Ana García-Osta and Isabel Pérez-Otaño contributed equally to this work.
Phenylbutyrate rescues dendritic spine loss associated with memory deficits in a mouse model of Alzheimer disease
Version of Record online: 10 NOV 2010
Copyright © 2010 Wiley Periodicals, Inc.
Special Issue: Proteins and Proteomics
Volume 22, Issue 5, pages 1040–1050, May 2012
How to Cite
Ricobaraza, A., Cuadrado-Tejedor, M., Marco, S., Pérez-Otaño, I. and García-Osta, A. (2012), Phenylbutyrate rescues dendritic spine loss associated with memory deficits in a mouse model of Alzheimer disease. Hippocampus, 22: 1040–1050. doi: 10.1002/hipo.20883
- Issue online: 14 APR 2012
- Version of Record online: 10 NOV 2010
- Manuscript Accepted: 15 AUG 2010
- Spanish Ministry of Education and Science. Grant Number: CSD2008–00005
- Pyrinees Cooperation Program. Grant Number: CTP IIQ011701.RI1
- UTE project CIMA
- fear memory;
- histone acetylation;
- dendritic spine;
- endoplasmic reticulum stress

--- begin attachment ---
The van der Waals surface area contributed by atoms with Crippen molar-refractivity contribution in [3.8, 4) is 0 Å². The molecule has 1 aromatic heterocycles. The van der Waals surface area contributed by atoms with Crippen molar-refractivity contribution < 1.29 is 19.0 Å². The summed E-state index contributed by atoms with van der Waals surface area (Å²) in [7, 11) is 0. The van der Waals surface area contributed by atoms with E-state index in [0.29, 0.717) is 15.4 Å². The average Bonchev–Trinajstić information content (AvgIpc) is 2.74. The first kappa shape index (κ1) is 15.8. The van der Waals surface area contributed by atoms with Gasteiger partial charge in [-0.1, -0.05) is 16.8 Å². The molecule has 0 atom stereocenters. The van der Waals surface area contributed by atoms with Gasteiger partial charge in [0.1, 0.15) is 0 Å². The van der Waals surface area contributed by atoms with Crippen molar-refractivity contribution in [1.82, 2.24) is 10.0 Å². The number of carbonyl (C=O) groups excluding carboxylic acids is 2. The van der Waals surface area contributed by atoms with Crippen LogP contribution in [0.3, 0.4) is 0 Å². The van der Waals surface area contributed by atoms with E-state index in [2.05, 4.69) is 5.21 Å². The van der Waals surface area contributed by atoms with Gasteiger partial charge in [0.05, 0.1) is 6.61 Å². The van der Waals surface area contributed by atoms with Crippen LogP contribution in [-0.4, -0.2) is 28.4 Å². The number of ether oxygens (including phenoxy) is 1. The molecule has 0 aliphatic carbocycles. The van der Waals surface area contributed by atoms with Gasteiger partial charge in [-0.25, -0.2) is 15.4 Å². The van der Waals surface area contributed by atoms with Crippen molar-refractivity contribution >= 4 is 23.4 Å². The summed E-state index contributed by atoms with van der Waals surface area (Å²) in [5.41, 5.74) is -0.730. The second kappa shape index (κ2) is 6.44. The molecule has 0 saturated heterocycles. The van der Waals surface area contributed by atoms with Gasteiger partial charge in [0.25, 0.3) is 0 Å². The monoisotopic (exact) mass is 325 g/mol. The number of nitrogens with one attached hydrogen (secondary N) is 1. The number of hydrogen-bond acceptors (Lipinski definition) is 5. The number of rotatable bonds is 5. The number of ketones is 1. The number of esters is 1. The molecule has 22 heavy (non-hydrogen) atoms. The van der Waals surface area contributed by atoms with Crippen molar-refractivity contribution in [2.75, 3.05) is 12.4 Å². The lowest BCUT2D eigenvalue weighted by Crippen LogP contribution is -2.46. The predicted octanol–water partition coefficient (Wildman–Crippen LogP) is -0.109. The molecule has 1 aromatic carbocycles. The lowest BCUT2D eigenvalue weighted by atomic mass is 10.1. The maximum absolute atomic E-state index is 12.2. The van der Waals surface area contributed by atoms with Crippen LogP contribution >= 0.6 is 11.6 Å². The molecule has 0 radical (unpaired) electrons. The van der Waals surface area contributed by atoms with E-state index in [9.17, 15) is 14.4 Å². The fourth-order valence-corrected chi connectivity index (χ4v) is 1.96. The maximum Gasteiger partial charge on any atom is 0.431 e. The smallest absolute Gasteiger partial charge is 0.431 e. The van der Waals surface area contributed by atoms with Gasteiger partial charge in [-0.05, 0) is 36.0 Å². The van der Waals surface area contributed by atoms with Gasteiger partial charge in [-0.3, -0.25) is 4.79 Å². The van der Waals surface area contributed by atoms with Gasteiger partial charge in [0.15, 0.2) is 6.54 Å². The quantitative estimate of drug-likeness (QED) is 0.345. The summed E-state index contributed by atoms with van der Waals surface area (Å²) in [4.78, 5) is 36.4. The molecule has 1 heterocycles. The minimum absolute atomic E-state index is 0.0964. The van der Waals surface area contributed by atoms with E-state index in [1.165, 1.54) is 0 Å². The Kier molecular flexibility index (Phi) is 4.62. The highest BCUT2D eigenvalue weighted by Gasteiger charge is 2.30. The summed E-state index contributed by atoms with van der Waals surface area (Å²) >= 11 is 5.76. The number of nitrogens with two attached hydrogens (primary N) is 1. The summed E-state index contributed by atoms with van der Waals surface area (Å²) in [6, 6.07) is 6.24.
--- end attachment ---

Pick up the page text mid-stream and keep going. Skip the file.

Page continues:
Alzheimer's disease (AD) and ageing are associated with impaired learning and memory, and recent findings point toward modulating chromatin remodeling through histone acetylation as a promising therapeutic strategy. Here we report that systemic administration of the HDAC inhibitor 4-phenylbutyrate (PBA) reinstated fear learning in the Tg2576 mouse model of AD. Tg2576 mice develop age-dependent amyloid pathology and cognitive decline that closely mimics disease progression in humans. Memory reinstatement by PBA was observed independently of the disease stage: both in 6-month-old Tg2576 mice, at the onset of the first symptoms, but also in aged, 12- to 16-month-old mice, when amyloid plaque deposition and major synaptic loss has occurred. Reversal of learning deficits was associated to a PBA-induced clearance of intraneuronal Aβ accumulation, which was accompanied by mitigation of endoplasmic reticulum (ER) stress, and to restoration of dendritic spine densities of hippocampal CA1 pyramidal neurons to control levels. Furthermore, the expression of plasticity-related proteins such as the NMDA receptor subunit NR2B and the synaptic scaffold SAP102 was significantly increased by PBA. Our data suggest that the beneficial effects of PBA in memory are mediated both via its chemical chaperone-like activity and via the transcriptional activation of a cluster of proteins required for the induction of synaptic plasticity and structural remodeling. © 2010 Wiley Periodicals, Inc.